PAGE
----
American Rescue Plan – Legislation Highlights


Since March 2020, there have been two significant stimulus packages—the $2.2 trillion CARES Act and the $900 billion Consolidated Appropriations Act. Now, there is another package, the American Rescue Plan.

The long-awaited relief bill has finally passed through reconciliation requiring only a simple majority and passed 50/49. The historic $1.9 trillion coronavirus relief package was signed into law by President Joe Biden on Friday, March 12.

What support does this bill provide? More importantly, how does this legislation impact you? Here are the major takeaways.

Top Provisions of the American Rescue Plan

This package was designed to support individuals, families, businesses, and the economy at large, which has sustained negative impacts due to COVID-19. Let’s take a look at the legislation and talk about how it impacts you.

Direct payments

Eligible households will receive the biggest stimulus check yet, $1,400 per person plus an extra $1,400 for qualified dependents. This is huge as previously dependents did not receive the full payment rebate amount.

Phaseouts are much stricter this time around, income thresholds are below:

  • Single: $75,000 (Phase out at $80,000)
  • Head of Household: $112,500 (Phase out at $120,000)
  • Married Filing Joint: $150,000 (Phase out at $160,000)

There’s good and bad news here.

The bad news is that these thresholds are significantly tighter than previous government stimulus so fewer individuals with higher income will qualify.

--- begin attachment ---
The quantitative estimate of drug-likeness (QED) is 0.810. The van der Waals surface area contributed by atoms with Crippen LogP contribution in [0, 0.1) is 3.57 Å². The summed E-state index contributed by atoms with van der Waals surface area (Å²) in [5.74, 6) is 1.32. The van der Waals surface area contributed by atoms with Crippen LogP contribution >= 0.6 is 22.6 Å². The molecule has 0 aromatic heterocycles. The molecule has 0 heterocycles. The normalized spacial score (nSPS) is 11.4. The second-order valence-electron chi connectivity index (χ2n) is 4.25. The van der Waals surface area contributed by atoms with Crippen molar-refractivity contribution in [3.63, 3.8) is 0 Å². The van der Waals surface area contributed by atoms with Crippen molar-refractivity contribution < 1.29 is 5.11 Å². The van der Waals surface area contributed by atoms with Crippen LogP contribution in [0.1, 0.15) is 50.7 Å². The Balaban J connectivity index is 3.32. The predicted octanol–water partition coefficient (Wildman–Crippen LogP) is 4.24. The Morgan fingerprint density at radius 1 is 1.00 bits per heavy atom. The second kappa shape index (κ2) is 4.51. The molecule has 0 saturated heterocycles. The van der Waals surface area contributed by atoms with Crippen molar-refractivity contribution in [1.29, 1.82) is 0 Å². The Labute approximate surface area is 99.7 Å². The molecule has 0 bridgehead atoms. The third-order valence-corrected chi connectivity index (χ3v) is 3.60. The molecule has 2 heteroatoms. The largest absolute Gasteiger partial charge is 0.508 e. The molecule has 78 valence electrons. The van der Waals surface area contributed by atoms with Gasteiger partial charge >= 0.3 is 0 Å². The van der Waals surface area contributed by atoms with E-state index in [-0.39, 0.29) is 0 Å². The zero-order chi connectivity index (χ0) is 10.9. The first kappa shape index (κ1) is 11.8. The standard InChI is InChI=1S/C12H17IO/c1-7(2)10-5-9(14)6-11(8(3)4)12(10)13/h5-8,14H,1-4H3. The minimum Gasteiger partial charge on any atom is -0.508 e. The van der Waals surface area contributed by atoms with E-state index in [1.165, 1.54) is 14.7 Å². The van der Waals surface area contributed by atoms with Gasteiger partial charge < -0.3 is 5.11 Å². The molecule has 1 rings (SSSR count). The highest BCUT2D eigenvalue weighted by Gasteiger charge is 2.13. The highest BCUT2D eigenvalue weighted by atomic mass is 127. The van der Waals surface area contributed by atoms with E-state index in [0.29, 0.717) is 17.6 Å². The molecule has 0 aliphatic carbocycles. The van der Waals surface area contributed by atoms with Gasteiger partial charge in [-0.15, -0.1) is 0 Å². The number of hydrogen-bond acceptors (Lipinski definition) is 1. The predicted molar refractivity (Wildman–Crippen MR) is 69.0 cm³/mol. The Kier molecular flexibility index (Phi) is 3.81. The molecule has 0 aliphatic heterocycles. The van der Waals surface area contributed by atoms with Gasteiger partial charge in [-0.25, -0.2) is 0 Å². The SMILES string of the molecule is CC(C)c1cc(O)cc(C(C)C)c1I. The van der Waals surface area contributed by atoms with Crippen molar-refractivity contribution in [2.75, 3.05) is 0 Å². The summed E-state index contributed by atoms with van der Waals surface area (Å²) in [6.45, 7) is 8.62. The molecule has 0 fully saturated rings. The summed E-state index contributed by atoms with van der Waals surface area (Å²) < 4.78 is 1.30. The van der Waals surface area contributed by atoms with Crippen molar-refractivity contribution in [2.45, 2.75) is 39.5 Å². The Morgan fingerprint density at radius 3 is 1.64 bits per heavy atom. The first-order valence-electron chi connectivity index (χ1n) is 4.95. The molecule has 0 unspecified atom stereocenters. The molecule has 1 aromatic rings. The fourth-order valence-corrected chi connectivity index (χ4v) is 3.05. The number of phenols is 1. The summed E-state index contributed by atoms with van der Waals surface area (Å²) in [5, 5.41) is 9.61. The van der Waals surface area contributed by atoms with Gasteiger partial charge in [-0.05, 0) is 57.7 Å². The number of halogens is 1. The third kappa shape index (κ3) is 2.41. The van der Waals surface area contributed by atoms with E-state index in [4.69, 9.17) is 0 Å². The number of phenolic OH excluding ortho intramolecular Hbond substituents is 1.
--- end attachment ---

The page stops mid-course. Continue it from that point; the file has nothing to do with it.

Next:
The good news here is that even if didn’t qualify for direct payments based on your 2019 or 2020 return, there is the availability for you to qualify in 2021 and receive a tax credit.

There are checkpoints here to determine whether you qualify for a direct payment based on your AGI from the most recent tax return on file.

  • Checkpoint 1:
    • 2019 or 2020 tax return has been filed.
    • Income was equal to or less than the AGI phase-out range.
    • The taxpayer receives a full recovery check via direct deposit, check, or debit card.
  • Checkpoint 2:
    • This is for taxpayers who have no filed their 2020 tax returns yet.
      • AGI might be significantly less in 2020 compared to 2019.
      • Can have recovery rebate amount calculated based on newly reported 2020 AGI.
        • If 2020 AGI ends up less than 2019, IRS will send an additional check to ‘true up’ the difference.
      • The key to note here is to have your 2020 tax return filed before what the American Rescue Plan introduces as the Additional Payment Determinate dates. This Additional Payment Determination Date is the earlier of: